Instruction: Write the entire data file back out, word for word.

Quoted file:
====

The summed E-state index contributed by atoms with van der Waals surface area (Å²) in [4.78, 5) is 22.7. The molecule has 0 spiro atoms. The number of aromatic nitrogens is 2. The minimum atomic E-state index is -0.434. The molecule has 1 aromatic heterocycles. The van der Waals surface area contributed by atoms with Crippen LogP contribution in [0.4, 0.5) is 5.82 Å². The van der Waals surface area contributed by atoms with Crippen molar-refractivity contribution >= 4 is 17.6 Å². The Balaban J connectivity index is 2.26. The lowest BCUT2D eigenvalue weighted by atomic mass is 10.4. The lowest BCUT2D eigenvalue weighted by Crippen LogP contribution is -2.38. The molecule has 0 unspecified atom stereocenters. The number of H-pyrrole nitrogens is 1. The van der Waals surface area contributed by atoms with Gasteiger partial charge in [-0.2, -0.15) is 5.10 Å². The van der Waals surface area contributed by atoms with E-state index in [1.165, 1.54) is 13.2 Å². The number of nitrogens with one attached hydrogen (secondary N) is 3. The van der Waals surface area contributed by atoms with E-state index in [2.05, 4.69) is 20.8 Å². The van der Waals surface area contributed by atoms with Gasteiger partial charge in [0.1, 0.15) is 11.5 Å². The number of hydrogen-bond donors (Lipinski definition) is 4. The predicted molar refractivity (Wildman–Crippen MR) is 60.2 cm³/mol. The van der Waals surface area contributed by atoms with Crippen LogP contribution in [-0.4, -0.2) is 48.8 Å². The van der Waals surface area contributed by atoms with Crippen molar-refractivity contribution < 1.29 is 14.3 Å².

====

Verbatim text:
The summed E-state index contributed by atoms with van der Waals surface area (Å²) in [4.78, 5) is 22.7. The molecule has 0 spiro atoms. The number of aromatic nitrogens is 2. The minimum atomic E-state index is -0.434. The molecule has 1 aromatic heterocycles. The van der Waals surface area contributed by atoms with Crippen LogP contribution in [0.4, 0.5) is 5.82 Å². The van der Waals surface area contributed by atoms with Crippen molar-refractivity contribution >= 4 is 17.6 Å². The Balaban J connectivity index is 2.26. The lowest BCUT2D eigenvalue weighted by atomic mass is 10.4. The lowest BCUT2D eigenvalue weighted by Crippen LogP contribution is -2.38. The molecule has 0 unspecified atom stereocenters. The number of H-pyrrole nitrogens is 1. The van der Waals surface area contributed by atoms with Gasteiger partial charge in [-0.2, -0.15) is 5.10 Å². The van der Waals surface area contributed by atoms with E-state index in [1.165, 1.54) is 13.2 Å². The number of nitrogens with one attached hydrogen (secondary N) is 3. The van der Waals surface area contributed by atoms with E-state index in [2.05, 4.69) is 20.8 Å². The van der Waals surface area contributed by atoms with Gasteiger partial charge in [0.1, 0.15) is 11.5 Å². The number of hydrogen-bond donors (Lipinski definition) is 4. The predicted molar refractivity (Wildman–Crippen MR) is 60.2 cm³/mol. The van der Waals surface area contributed by atoms with Crippen LogP contribution in [-0.4, -0.2) is 48.8 Å². The van der Waals surface area contributed by atoms with Crippen molar-refractivity contribution < 1.29 is 14.3 Å².